Geoffrey Batchen teaches art history at Victoria University of Wellington in New Zealand.
PATRIZIA DI BELLO
Manuel Vason, Double Exposures - Performance as Photography / Photography as Performance, ed. by David Evans. For how it performs its book-ness, mainly.
Luke Fowler, Two-Frames Films (2006-2012), for how it makes us think about the double-page spread.
Joan Fontcuberta, Pandora's Camera, although not full of glossy pictures, it is a lovely tactile as well as visual object, and the essays are a delight to read. Not too expensive either, a deluxe stocking filler!
Patrizia di Bello is author of The Photobook: From Talbot to Ruscha and Beyond.
For me 2014 was the year of stodgy prose by intelligent but inarticulate academics. I waded through countless tomes that were too long in every sense, from the sentences to the paragraphs and the overall page count. Small but important arguments bloated and diffused in such a way that they could only ever preach to dogged converts. And me: all year I looked for needles of insight in haystacks of waffle. I shan’t name names. If photography academics wish to be read by more than their peers and their Phd students, they need to start crafting their words. With that off my chest, I can tell you about the books that have remained in my mind and on my desk. All explore the depiction of conflict.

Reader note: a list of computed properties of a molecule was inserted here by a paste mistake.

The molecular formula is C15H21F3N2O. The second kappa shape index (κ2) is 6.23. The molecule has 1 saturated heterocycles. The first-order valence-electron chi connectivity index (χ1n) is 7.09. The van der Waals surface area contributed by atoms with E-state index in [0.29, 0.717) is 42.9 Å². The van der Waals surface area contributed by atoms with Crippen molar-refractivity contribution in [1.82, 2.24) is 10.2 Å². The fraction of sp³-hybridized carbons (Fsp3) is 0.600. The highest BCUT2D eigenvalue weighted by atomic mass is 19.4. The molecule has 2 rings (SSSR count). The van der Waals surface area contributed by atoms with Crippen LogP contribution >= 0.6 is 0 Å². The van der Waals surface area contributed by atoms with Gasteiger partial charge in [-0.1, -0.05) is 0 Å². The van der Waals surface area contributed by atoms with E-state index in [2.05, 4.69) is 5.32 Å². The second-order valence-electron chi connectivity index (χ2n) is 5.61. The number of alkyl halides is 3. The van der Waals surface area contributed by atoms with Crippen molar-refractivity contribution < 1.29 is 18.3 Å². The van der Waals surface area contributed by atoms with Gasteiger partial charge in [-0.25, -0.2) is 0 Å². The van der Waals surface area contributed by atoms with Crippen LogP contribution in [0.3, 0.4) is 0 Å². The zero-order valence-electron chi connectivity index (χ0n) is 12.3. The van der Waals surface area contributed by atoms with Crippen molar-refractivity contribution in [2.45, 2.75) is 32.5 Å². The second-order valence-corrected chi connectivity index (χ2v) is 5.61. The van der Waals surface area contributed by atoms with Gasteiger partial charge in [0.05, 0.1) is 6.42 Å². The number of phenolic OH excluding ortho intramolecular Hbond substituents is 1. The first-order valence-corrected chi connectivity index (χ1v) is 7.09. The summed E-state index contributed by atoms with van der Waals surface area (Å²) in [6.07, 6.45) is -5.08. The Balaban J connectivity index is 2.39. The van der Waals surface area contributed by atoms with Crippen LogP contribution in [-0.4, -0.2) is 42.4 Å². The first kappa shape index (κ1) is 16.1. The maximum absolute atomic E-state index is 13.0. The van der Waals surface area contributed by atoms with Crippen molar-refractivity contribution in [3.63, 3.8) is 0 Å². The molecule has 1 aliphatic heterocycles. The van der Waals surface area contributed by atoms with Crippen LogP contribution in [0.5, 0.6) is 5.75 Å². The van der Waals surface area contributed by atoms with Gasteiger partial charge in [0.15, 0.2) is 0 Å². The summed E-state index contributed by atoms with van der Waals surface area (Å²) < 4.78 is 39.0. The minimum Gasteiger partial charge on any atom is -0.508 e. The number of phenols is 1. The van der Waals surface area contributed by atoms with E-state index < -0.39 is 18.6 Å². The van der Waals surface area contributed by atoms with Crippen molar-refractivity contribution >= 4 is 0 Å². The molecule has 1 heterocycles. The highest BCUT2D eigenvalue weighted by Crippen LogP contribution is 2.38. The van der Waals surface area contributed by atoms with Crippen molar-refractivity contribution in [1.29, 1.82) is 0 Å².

Inge Henneman ed., Shooting Range: Photography and the Great War
The scholar and curator Inge Henneman led the team that researched and presented this extraordinary study of the various uses made of photography during the First World War. There is propaganda, soldiers’ ‘selfies’ and memento mori, morale-boosting exhibitions, postcards, images by military photographers, aerial reconnaissance photos and copious examples from the early days of reportage and photojournalism. This project was an enormous undertaking, but the research and choices of material are first rate and full of surprises. I saw the multi-layered exhibition at FoMu in Antwerp. Now I’m reading the accompanying publication. This book will last.